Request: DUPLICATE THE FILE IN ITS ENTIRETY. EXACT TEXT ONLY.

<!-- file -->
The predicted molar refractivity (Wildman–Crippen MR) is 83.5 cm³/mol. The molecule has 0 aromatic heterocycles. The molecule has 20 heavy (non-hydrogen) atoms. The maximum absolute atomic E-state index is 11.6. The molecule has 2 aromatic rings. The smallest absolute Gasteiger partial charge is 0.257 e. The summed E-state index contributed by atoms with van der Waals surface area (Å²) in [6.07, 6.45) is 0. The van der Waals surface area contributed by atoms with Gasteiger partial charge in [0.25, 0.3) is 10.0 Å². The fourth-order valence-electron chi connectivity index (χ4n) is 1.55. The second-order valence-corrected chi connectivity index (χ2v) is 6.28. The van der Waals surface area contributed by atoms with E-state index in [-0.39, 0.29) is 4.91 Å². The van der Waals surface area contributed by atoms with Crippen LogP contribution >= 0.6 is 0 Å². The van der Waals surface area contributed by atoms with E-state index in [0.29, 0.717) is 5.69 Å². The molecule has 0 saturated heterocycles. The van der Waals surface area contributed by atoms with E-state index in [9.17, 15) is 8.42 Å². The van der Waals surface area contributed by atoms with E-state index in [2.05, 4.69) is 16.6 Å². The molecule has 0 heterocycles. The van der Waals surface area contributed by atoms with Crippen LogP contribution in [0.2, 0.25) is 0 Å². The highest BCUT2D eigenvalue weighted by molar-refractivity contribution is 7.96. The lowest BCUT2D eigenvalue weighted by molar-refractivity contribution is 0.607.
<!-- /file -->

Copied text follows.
The predicted molar refractivity (Wildman–Crippen MR) is 83.5 cm³/mol. The molecule has 0 aromatic heterocycles. The molecule has 20 heavy (non-hydrogen) atoms. The maximum absolute atomic E-state index is 11.6. The molecule has 2 aromatic rings. The smallest absolute Gasteiger partial charge is 0.257 e. The summed E-state index contributed by atoms with van der Waals surface area (Å²) in [6.07, 6.45) is 0. The van der Waals surface area contributed by atoms with Gasteiger partial charge in [0.25, 0.3) is 10.0 Å². The fourth-order valence-electron chi connectivity index (χ4n) is 1.55. The second-order valence-corrected chi connectivity index (χ2v) is 6.28. The van der Waals surface area contributed by atoms with E-state index in [-0.39, 0.29) is 4.91 Å². The van der Waals surface area contributed by atoms with Crippen LogP contribution >= 0.6 is 0 Å². The van der Waals surface area contributed by atoms with E-state index in [0.29, 0.717) is 5.69 Å². The molecule has 0 saturated heterocycles. The van der Waals surface area contributed by atoms with E-state index in [9.17, 15) is 8.42 Å². The van der Waals surface area contributed by atoms with E-state index in [2.05, 4.69) is 16.6 Å². The molecule has 0 heterocycles. The van der Waals surface area contributed by atoms with Crippen LogP contribution in [0.2, 0.25) is 0 Å². The highest BCUT2D eigenvalue weighted by molar-refractivity contribution is 7.96. The lowest BCUT2D eigenvalue weighted by molar-refractivity contribution is 0.607.